And last, for the most ridiculous if not the most ditsy way to look sexy, Marilyn Monroe purposefully had the heals on her stilettos cut so that one was shorter than the other. Why, you wonder? She found that by doing this, she swayed and sashayed more. This, she believed, and perhaps it was true, increased her sex appeal by making her look more vulnerable. Good Grief!

My friends and family will tell you that I'm all for feeling youthful and beautiful, well at least trying to feel them. Many of the strange things you just read above were styles of the times. We can look back and have our opinions or make our judgments, but people 100 years from now may look back and think that the way we colored our hair or perhaps that we even colored our hair was a disgusting and barbarous thing to do. Dare I go blond again?

Quote of the Day --"My mother said I must always be intolerant of ignorance, but understanding of illiteracy. That some people, unable to go to school, were more educated and more intelligent than college professors" -- Maya Angelou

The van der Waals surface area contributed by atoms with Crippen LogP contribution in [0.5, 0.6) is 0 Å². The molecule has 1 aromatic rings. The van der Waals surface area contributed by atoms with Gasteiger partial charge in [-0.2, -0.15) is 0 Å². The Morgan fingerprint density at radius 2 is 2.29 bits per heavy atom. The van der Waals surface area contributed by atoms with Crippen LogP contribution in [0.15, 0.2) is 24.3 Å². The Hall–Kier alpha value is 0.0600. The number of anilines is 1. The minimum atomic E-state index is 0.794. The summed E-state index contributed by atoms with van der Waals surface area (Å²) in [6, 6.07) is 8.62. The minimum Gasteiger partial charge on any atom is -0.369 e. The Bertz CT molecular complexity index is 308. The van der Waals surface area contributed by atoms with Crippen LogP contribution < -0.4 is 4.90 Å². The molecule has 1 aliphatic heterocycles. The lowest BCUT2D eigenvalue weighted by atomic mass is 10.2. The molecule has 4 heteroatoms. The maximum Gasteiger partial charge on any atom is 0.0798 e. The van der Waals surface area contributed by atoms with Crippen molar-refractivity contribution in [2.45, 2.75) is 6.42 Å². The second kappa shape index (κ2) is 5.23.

Thursday, June 25, 2009

#50 The Gates of Speech

When my son was about 8 years old, I told a lie. It was a white lie, but boy did it snowball. I was supposed to take my son and his friend to a birthday party. It wasn't until I received a phone call from the boy's mom that I realized I had not only forgotten to pick up her son, I had forgotten about the party. It would have been so easy to tell her the truth, that I had forgotten about the party and would be over in a second to pick up her son, but I didn't say this because when the boys were in kindergarten I had left them stranded at school because I had forgotten it was my turn to drive. See, my record wasn't pearly white with this family and I lied so that they wouldn't think that forgetting [specifically their child] was my norm. We each ended up taking our own children to the party, and when I received a call from the mom later on saying she would bring the boys home, I was happily surprised -- thank goodness, no hard feelings. You're thinking end of story, right? Wrong. This is where my nightmare begins, but also a life transforming moment.